There's no doubting Tim Tebow's having a heck of a run at the moment. The guy's almost unstoppable. His mojo even screws with the heads of normally clutch players on the opposing team, causing them to make inexplicable mistakes at the most crucial of moments. Tim Tebow is definitely a special player; that unique breed of terrific athlete combined with a selfless team player and motivator. The Force is definitely with him.
But, Fox News' Todd Starnes is defending Tebow's "post-game preaching" and wants to know why everyone's jumping on what he calls the "anti-Christian" bigot bandwagon?
I'll tell you why.
There are two reasons. First, as far as I can tell, never in the history of professional sports, never at anytime during the careers of superstar athletes such as Michael Jordan, or Derek Jeter, or even Tiger Woods, did we ever see the "Jesus flag" being waved so blatantly in our faces to where we can't see the field anymore. You never saw, nor will you ever see, Derek Jeter do an anti-abortion ad before game seven of the World Series because, even if he is against abortion, he's too smart for that. He's too smart to willingly air his personal beliefs about such an incredibly sensitive nation-dividing issue in the arena of professional sport. He's too smart to try and use his influence for such a controversial issue. Instead, the great ones use their influence to sell sports cars and watches. Not birth control.
It also doesn't help that Tebow's mantra, and subsequent outcry, has been shoved down our throats on what seems like an hourly basis. Between the dozens of online sound bytes, and the interviews and commentary replayed like broken records by the cable news and sports networks, you literally would have to live in a cabin in Montana in order to avoid exposure. And even then you might have a carrier pigeon land on your windowsill with a "Jesus loves you" leaflet in its mouth, courtesy of "C.A.T.S. -- the Conservative Audubonners for Tebow Society."
The other answer to the question of why anyone would jump on a guy who's "honoring God," as opposed to all the other athletes who turn out to be less-than-stellar role models, is that these less-than-stellar role models, even with their drinking binges and infidelities, usually possess the one thing these ultra-religious types lack: tolerance.
This kind of blind faith in Jesus, this kind of 'glazed-over' look you see when Tebow mentions his BFF, is also usually accompanied by seriously radical beliefs. Sure, he might build a few hospitals and help a few orphans. But those hospitals might turn away a seventeen-year-old rape victim seeking an abortion, and that orphan might be locked away if he/she displays homosexual tendencies.
When was the last time you met a Jesus-loving, Bible-quoting person who also supported gay marriage or civil rights of any kind? With these types, it's not so much "live and let live" but more, "We'll let you live if you let us tell you how to live." I'm not saying that's how everyone of them are, but if there are religious conservatives out there who believe in keeping God out of your personal life, I bet you'd have a hard time getting a chess game at the annual picnic.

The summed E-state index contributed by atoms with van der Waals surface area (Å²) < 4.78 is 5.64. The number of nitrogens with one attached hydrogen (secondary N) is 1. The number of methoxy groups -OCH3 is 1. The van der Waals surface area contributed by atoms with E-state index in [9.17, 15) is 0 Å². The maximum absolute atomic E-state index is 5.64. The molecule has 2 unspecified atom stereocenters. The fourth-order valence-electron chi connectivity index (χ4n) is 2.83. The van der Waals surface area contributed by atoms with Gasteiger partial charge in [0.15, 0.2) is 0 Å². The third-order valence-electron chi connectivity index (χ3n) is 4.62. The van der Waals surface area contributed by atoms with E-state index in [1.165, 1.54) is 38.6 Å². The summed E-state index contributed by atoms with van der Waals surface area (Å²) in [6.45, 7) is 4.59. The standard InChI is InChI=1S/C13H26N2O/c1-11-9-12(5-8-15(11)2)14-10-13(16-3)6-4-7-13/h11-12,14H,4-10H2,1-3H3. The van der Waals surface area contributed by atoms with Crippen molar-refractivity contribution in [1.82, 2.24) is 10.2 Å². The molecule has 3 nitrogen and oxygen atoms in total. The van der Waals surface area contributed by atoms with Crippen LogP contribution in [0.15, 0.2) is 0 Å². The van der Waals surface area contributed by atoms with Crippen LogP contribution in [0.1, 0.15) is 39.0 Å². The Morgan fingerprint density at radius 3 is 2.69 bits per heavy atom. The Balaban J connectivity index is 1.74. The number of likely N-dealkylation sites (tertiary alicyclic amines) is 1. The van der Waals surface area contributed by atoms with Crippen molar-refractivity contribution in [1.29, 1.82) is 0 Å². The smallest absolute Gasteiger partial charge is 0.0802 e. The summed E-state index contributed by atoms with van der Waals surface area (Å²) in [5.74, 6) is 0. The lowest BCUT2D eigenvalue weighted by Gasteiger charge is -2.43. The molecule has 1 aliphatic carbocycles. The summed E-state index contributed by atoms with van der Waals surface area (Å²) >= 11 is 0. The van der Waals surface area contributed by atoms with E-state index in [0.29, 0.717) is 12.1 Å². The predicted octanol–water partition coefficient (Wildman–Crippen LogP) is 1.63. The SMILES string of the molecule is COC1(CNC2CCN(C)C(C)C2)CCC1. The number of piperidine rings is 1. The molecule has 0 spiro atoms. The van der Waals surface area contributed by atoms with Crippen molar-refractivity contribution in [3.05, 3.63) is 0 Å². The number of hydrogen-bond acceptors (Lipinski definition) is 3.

I'd much rather see Tiger Woods get caught cheating on his wife than a whack job like Rick Perry constantly walking around quoting the Bible as if Jesus personally phoned him that morning with his mission to segregate everyone from each other. It's not their love of God that scares me. It's what they feel they -- AND THE REST OF US -- must do, in order to be sent to heaven. That's what scares me most. They're just as radical as Muslim extremists. Except, their destruction isn't caused by bombs. Their destruction comes in the form of happy (never gay), fund-raising socials where they serve you punch and quietly talk about stripping funding for stem cells and arts programs and holding back progress on basic human rights issues. They've become Stepford People because their love of God has given them a common sense lobotomy and replaced it with robot-like obedience. "One of us. One of us. One of us."
Personally, I always wondered if these religious sports zealots think Jesus loves them more than the losing team? Just once, I would love to see an interview w/ a guy on the losing side who says, "I'd like to send a big 'F You!' to Jesus for making me drop that ball in the third quarter."
Religion is a very personal thing and it doesn't belong in schools, in the workplace or in professional sports. It would be best for everyone, including Tebow, if he just left Jesus in the manger where he belongs. There's no questioning Tim Tebow is the flavor of the month. But, some of us just prefer chocolate to "Jesus Jubilee."
I'd like to thank Moses for giving me the strength to write this article.